Adding Opcodes to Csound

Hans Mikelson


In the last issue I described how to compile Csound. One of the main reasons you would wish to recompile Csound is so that you can add your own opcodes to Csound. In this article I describe how to add opcodes to Csound. The first step is to determine if an opcode is needed. The second step is to prototype the opcode in Csound. Third is to translate the Csound code into C code. Fourth is to consider storage requirements. Fifth is to test and benchmark the opcode. Sixth is to write the manual entry and provide a working example. I will describe how I created the opcode biquad.

Why add another opcode?

The first step in adding an opcode to Csound is to determine if an opcode is needed. There are already so many opcodes that it literally takes years to learn how to use them all. The opcode should be generally useful in a variety of situations. The opcode may be a well known or famous algorithm. The opcode should offer some advantage to programming directly in Csound. If the algorithm requires kr=sr a significant speed advantage can be obtained by coding the algorithm in C. Coding an opcode can make otherwise long and clumsy code easy to work with and understand. If the opcode fits several of the above criteria you should consider submitting it for inclusion in the canonical sources.

I wanted to add the biquad opcode to Csound because I was experimenting with different types of filters and wanted to be able to sweep them at k-rate which was not possible with the current general purpose filters. The other reason was that many DSP applications make use of biquadratic filters and combinations of them. Higher order filters may be subject to numerical accuracy problems and so they are not used as often.

Designing the opcode

The next step is to design the opcode. I like to prototype the opcode in Csound if that is possible so that I can get a feeling for how the opcode is used. As you are looking at the number of control parameters think about if some of the parameters can be eliminated, combined or made optional. What is the appropriate order for the parameters? For many generating opcodes the first parameters are amplitude and frequency followed by the control parameters. The optional parameters must go at the end. Decide which parameters should be varied at i-rate, k-rate, or a-rate. Try to choose a name that is short, descriptive and not easily confused with some other function. To avoid breaking existing orchestras do not start the name of the opcode with any of the following letters or letter pairs: i, k, a, gi, gk, ga.

The formula for the biquadratic filter is:

Following is the Csound prototype for biquad:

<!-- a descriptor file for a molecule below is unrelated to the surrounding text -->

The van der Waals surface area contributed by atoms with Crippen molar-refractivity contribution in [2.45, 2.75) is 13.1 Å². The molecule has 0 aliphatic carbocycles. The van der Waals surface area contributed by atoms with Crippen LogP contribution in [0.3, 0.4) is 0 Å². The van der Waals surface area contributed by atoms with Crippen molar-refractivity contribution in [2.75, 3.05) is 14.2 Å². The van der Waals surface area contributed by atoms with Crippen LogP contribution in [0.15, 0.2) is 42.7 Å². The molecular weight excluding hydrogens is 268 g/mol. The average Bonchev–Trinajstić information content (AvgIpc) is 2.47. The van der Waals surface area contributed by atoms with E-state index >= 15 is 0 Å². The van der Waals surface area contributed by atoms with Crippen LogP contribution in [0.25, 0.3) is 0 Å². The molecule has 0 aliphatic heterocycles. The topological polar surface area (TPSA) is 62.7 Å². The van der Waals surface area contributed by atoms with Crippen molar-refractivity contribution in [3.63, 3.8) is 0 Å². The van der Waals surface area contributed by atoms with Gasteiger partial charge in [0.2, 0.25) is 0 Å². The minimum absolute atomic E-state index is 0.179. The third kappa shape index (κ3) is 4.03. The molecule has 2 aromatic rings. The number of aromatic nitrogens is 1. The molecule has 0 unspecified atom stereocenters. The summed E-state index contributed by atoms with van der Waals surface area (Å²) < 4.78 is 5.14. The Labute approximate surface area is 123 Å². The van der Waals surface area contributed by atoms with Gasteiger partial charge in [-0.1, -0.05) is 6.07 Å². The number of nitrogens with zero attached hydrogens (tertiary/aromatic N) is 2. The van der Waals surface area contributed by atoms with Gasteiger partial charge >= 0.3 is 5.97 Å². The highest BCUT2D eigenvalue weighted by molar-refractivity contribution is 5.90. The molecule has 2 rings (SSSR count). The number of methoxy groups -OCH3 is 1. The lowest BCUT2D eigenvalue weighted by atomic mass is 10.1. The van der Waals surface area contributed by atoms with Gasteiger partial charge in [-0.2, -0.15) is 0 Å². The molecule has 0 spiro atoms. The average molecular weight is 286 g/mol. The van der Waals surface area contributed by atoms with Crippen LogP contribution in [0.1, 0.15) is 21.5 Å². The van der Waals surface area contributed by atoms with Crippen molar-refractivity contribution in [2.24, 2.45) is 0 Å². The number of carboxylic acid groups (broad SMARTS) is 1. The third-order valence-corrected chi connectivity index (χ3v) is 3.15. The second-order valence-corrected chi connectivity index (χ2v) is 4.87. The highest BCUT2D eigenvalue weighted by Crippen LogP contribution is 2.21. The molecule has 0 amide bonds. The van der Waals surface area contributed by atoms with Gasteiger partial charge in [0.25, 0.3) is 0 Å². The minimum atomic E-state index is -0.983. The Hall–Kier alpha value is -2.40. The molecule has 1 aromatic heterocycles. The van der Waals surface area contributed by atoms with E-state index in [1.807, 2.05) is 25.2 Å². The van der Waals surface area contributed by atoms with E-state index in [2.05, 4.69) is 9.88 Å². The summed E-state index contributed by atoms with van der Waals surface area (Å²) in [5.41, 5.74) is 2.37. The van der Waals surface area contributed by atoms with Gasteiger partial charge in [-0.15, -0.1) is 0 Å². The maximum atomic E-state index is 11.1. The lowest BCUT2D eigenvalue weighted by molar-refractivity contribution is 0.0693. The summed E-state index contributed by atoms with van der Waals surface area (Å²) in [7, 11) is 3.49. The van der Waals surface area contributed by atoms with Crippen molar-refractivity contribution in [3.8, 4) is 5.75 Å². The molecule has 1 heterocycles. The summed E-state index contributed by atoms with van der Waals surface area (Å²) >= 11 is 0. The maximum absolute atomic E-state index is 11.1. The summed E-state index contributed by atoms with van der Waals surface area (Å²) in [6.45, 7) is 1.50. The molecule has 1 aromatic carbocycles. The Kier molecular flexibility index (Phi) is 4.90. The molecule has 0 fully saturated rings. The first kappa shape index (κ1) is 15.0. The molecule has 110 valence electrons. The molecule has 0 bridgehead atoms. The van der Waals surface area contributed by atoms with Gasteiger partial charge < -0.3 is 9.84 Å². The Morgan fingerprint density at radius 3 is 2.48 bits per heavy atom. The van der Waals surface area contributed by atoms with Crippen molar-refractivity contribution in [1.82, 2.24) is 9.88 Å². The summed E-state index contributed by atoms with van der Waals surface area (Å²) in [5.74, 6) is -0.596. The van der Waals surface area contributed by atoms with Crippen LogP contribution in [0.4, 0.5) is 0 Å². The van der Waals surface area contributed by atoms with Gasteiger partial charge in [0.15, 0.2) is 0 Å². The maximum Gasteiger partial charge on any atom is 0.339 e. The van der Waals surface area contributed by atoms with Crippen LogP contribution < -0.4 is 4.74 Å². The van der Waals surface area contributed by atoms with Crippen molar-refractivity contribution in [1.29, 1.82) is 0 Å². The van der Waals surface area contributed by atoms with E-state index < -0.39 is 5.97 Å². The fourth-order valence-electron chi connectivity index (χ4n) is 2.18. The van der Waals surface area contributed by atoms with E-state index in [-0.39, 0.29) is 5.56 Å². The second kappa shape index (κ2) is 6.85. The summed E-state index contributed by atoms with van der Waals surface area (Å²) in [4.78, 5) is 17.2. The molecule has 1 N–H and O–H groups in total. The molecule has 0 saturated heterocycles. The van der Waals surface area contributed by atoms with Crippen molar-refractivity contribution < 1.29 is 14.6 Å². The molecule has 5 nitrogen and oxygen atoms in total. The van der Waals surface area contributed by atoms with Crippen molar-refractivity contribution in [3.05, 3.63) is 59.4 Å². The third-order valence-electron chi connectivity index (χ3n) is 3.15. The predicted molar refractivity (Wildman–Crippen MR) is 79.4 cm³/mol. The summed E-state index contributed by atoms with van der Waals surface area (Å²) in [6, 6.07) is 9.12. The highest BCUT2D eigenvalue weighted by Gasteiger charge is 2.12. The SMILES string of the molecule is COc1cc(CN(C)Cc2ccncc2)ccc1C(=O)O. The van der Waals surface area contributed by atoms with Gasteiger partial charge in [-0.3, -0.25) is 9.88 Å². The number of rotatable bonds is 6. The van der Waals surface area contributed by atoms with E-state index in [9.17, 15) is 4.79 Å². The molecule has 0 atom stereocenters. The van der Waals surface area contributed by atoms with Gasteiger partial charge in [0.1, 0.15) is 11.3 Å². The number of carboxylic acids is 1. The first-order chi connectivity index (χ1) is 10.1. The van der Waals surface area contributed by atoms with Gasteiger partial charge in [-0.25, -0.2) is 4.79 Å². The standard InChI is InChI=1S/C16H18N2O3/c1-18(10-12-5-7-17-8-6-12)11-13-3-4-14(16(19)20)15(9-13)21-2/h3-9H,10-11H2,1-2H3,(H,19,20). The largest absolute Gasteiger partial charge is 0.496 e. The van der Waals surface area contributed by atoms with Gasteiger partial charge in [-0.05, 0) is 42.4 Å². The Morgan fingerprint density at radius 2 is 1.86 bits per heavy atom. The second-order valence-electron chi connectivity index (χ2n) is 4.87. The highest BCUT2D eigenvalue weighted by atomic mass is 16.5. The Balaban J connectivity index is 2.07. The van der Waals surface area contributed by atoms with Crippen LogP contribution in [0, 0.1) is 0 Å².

instr 1

axn    =     gainsig

ayn    =     (kb0*axn + kb1*axnm1 + kb2*axnm2 - ka1*aynm1 - ka2*aynm2)/ka0;

axnm2  =     axnm1;

axnm1  =     axn;

aynm2  =     aynm1;

aynm1  =     ayn;


This instrument implements a typical digital filter. The values of the coefficients determine the behavior of the filter. The values for aynm2, aynm1, axnm2 and axnm1 are updated at the end. Note that this requires sr=kr to function properly.

Csound to C

Now that the prototype is completed it is time to convert the Csound code to C. The first step is to create a header file for the opcodes you are adding. I called my header file biquad.h. Any variables whose values need to be retained between k-cycles must have variables allocated in the structure for the opcode.

/* Structure for biquadratic filter */

typedef struct {

    OPDS h;

    float	*out, *in, *b0, *b1, *b2, *a0, *a1, *a2;

    float	xnm1, xnm2, ynm1, ynm2;


OPDS h appears in every opcode structure and contains useful information about the behavior of the opcode. The variables *out and *in are pointers to the audio output stream and to the audio input stream. The variables *b0, *b1, *b2, *a0, *a1 and *a2 are pointers to the coefficients of the opcode which point to kb0, kb1, kb2, ka0, ka1 and ka2 respectively. The variables xnm1, xnm2, ynm1 and ynm2 are used for storing the delayed input and output signals between k-cycles.

The next task in creating an opcode is to create the functions for the opcode itself. Usually there will be a function for i-time initialization and others for either k-rate output or a-rate output. I created these functions in the file biquad.c. The function biquadset performs any initializations which are required at i-time. In this case I initialize the delayed input and output signals to zero. The parameter passed to this function is a pointer to the structure defined as BIQUAD.

void biquadset(BIQUAD *p)


    /* The biquadratic filter is initialized to zero.    */